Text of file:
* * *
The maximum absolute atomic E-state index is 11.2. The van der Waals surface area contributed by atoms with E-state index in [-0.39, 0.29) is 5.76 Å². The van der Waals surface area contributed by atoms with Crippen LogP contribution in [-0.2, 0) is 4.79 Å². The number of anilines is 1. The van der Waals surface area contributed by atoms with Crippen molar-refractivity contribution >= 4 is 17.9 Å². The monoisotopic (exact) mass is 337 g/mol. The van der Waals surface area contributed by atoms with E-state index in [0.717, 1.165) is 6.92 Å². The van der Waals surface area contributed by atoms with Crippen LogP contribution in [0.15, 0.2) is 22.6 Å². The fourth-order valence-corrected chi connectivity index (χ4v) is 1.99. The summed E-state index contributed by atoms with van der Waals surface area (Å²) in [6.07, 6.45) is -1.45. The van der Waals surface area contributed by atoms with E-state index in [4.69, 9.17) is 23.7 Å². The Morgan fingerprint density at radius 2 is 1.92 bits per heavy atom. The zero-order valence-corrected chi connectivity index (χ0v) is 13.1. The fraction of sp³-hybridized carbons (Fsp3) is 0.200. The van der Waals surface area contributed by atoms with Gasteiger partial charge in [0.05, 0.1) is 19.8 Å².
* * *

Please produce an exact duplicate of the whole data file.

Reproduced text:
The maximum absolute atomic E-state index is 11.2. The van der Waals surface area contributed by atoms with E-state index in [-0.39, 0.29) is 5.76 Å². The van der Waals surface area contributed by atoms with Crippen LogP contribution in [-0.2, 0) is 4.79 Å². The number of anilines is 1. The van der Waals surface area contributed by atoms with Crippen molar-refractivity contribution >= 4 is 17.9 Å². The monoisotopic (exact) mass is 337 g/mol. The van der Waals surface area contributed by atoms with E-state index in [0.717, 1.165) is 6.92 Å². The van der Waals surface area contributed by atoms with Crippen LogP contribution in [0.15, 0.2) is 22.6 Å². The fourth-order valence-corrected chi connectivity index (χ4v) is 1.99. The summed E-state index contributed by atoms with van der Waals surface area (Å²) in [6.07, 6.45) is -1.45. The van der Waals surface area contributed by atoms with E-state index in [4.69, 9.17) is 23.7 Å². The Morgan fingerprint density at radius 2 is 1.92 bits per heavy atom. The zero-order valence-corrected chi connectivity index (χ0v) is 13.1. The fraction of sp³-hybridized carbons (Fsp3) is 0.200. The van der Waals surface area contributed by atoms with Gasteiger partial charge in [0.05, 0.1) is 19.8 Å².